Well, just very briefly coming back to the question about the SEK 55 billion number. That’s the income that we’re seeing for this year. And then just — or sorry, that we reported for ’21 to be very clear. Then on the COVID side, I mean, just to put a bit more color on that. For instance, one COVID effect is the lunch subsidies that SEB is very kind in offering its employees in different offices.

So that is — and that is a cost that, for instance, comes in under staff costs. So you have — I mean, you have a bit of these COVID-related expenses throughout the P&L. So it’s not enough simply looking at the T&E line.

Riccardo Rovere

Okay. Just, Peter, just to be sure, the SEK 55 million is an actual number. It’s not a target? It’s an actual number for ’21?

Peter Kessiakoff

Yes, yes.

Johan Torgeby



And the next question comes from the line of Jens Hallen from Carnegie.

Jens Hallen

Two follow-ups from me. First question is on the capital and adjusting ROE for excess capital. I mean, I hear what you’re saying about potential growth opportunities, market volatility, countercyclical buffers, et cetera. But I guess, presumably, your normal 100 to 300 basis point buffer target factors in the market effect and now you — I think you expect to grow ROE slower than profitability. So can I just ask how do you then see this 590 basis points buffer that you start with? I mean, that’s above your target range even if we deduct a full countercyclical buffer.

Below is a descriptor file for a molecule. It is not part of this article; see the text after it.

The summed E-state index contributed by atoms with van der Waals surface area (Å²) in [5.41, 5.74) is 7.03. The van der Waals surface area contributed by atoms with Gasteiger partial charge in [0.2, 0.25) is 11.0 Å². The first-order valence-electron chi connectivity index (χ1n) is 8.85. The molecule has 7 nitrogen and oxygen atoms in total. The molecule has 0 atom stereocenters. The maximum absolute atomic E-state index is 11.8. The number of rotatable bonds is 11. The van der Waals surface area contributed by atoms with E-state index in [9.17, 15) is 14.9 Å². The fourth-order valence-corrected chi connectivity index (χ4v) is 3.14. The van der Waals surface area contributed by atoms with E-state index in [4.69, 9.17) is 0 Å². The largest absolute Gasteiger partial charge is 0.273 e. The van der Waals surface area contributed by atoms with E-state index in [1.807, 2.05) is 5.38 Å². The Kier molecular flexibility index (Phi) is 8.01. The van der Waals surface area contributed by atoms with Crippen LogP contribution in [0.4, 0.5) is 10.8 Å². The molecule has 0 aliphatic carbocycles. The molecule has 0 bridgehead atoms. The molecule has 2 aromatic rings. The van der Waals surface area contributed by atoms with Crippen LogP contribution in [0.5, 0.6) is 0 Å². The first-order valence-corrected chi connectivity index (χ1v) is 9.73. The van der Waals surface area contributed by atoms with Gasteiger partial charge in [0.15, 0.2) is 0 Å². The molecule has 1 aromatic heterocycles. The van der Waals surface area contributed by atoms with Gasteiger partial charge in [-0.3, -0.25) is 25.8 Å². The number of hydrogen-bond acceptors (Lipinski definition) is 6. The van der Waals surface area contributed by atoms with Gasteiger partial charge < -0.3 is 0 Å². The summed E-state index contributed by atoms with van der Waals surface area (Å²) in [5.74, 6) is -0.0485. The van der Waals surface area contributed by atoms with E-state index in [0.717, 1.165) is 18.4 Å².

Johan Torgeby

Yes. I mean, this is now me representing the discussion in the Board amongst the shareholders. And it’s very clear that we are going now for this communication today to clearly say we are going towards the explicit financial target of 100 to 300. But it’s also clear to everyone on this call and you have done the math as well, it’s a very gradual process, and there’s 12 quarters before the last one of 2024. And I do think you’re absolutely right.

If some of the risk — identified risks that have been discussed in the industry and in SEB and around the market does not materialize, that will, of course, be an opportunity to accelerate the pace. And also, you need to make some assumption on operating profit for ’23 – ’24. And but we have such a strong year behind us. So it’s very easy to come to the conclusion that we will just accumulate more unless we change. And we agreed that sensitivity analysis as one of them to be the case. But there are uncertainties, and I think you should see it in that perspective that this bank is a very conservative bank. You can look at the owners, the main owners, and you can — and just be say — this is a very, very prudent institution. And with the current uncertainties, we will make a gradual change, but still committed to reach the target.

Jens Hallen